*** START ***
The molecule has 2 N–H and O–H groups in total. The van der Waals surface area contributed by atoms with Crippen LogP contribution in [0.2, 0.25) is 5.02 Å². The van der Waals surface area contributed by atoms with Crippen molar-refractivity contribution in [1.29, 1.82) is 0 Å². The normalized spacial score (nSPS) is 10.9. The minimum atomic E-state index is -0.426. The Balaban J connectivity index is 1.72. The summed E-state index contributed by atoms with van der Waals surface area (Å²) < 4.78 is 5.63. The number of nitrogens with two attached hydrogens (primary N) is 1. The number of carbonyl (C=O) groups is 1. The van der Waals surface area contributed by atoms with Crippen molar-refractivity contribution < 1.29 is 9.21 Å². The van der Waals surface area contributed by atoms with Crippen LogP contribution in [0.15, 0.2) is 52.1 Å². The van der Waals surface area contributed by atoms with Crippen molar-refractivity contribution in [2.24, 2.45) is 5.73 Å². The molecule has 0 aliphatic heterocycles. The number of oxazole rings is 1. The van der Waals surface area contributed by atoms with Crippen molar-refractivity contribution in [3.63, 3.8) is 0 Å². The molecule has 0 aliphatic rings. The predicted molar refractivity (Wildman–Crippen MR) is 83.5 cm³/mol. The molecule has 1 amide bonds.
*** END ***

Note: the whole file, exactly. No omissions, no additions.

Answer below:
The molecule has 2 N–H and O–H groups in total. The van der Waals surface area contributed by atoms with Crippen LogP contribution in [0.2, 0.25) is 5.02 Å². The van der Waals surface area contributed by atoms with Crippen molar-refractivity contribution in [1.29, 1.82) is 0 Å². The normalized spacial score (nSPS) is 10.9. The minimum atomic E-state index is -0.426. The Balaban J connectivity index is 1.72. The summed E-state index contributed by atoms with van der Waals surface area (Å²) < 4.78 is 5.63. The number of nitrogens with two attached hydrogens (primary N) is 1. The number of carbonyl (C=O) groups is 1. The van der Waals surface area contributed by atoms with Crippen molar-refractivity contribution < 1.29 is 9.21 Å². The van der Waals surface area contributed by atoms with Crippen LogP contribution in [0.15, 0.2) is 52.1 Å². The van der Waals surface area contributed by atoms with Crippen molar-refractivity contribution in [2.24, 2.45) is 5.73 Å². The molecule has 0 aliphatic heterocycles. The number of oxazole rings is 1. The van der Waals surface area contributed by atoms with Crippen molar-refractivity contribution in [3.63, 3.8) is 0 Å². The molecule has 0 aliphatic rings. The predicted molar refractivity (Wildman–Crippen MR) is 83.5 cm³/mol. The molecule has 1 amide bonds.